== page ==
The ‘Reconnecting’ programme has been developed by EA Post Primary Behaviour Support & Provisions. It is vitally important that we give young people the opportunity to reconnect and rebuild their relationships with each other and their school when they return. The following resources offer information and activities for parents, young people, school staff and school leadership teams to support RECONNECTING. You will also find more intensive support booklets which may be used to assist those young people who may be finding the return a challenge.
This programme comprises of following:
- A whole school framework to support young people returning to school
- A ‘Guide for Parents’ booklet to support young people returning
- A ‘Back to School Guide for Young People’
- Class activities to promote fun, reconnecting and social skills
- Specific targeted support packs for use with those young people having difficulty with the return to school (anxiety, calming techniques, choices, voice, connections etc.)
- Adders.org - Great selection of social stories and computer games available for download (free)
- Adhdfoundation.org.uk – wealth of resources and information for students, carers & schools
- www.ADHD.org.uk – useful links and information
- Additudemag.com – Parent and teacher downloads and information packs
- EA guidance for parents and teachers
- Primary resources – classroom resources for primary children
- Camhsrsources.co.uk/websites – comprehensive list of websites and resources for ADHD and comorbid disorders
- Healthline ADHD resource guide - list of charity websites, online resources, books, support groups and advocacy.
- Twinkl – lovely selection of colourful visual resources for primary ADHD children (fees may apply).
- Understood.org – search option for ADHD articles and resources
- Behavioural intervention techniques in an Academic setting:
- reducing length of assignments
- dividing tasks into sub-units (chunking)
- make tasks more stimulating (bright colours, interesting textures, changing rate/style of presentation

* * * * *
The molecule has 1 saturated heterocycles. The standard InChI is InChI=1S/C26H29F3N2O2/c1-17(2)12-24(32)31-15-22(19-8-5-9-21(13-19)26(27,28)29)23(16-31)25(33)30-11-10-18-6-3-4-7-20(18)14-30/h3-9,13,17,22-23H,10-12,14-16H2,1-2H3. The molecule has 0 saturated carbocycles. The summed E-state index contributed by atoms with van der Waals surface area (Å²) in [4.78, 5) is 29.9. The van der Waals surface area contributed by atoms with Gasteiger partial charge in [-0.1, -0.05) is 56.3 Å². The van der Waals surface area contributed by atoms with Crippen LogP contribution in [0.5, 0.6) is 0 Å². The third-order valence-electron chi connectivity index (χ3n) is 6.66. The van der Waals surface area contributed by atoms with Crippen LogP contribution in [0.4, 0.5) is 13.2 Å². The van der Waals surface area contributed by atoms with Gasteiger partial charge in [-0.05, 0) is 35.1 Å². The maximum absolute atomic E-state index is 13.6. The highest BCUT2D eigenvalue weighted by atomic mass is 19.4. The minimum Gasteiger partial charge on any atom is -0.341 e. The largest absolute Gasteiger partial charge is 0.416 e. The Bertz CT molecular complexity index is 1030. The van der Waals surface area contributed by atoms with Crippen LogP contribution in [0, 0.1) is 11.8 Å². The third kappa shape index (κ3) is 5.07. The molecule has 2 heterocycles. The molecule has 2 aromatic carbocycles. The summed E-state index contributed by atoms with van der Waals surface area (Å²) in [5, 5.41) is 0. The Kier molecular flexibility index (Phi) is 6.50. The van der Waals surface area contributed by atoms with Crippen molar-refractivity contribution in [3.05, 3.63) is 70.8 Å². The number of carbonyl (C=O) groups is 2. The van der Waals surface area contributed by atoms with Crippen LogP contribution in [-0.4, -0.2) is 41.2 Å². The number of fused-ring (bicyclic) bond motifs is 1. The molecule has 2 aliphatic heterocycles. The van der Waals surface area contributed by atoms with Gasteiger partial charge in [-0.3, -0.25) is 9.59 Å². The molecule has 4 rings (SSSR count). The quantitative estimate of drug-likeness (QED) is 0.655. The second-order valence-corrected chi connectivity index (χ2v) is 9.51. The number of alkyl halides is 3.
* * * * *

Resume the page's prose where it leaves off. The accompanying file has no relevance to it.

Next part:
- modify delivery of instruction based on students individual strengths (auditory/visual/kinaesthetic)
- computer assisted instructional programmes which provide immediate feedback
- strategy training – teaching the skills required to meet needs of situation (note-taking, study skills, homework completion, self-reinforcement)
- Implementing peer tutoring – when one student provides assistance, instruction and feedback to another. Thereby simultaneously working on academic and social skills
- Further behavioural approaches:
- Social skills intervention focus on the development and reinforcement of appropriate social skills such as communication, cooperation, participation, emotional regulation, emotional understanding and empathy and enhanced levels of attention.
- Friendship group workshops are valuable tools to build the skills required to interact and engage in a positive way.
- Regular physical activity is a useful treatment for ADHD. Regular exercise improves behaviour and information processing - Education and Behaviour
- More behavioural intervention techniques:
(Frequently Asked Questions for Parents and Families on Education Restart)
Frequently Asked Questions about EDUCATION RESTART
More information for Educational Settings about Education Restart is available by clicking the link below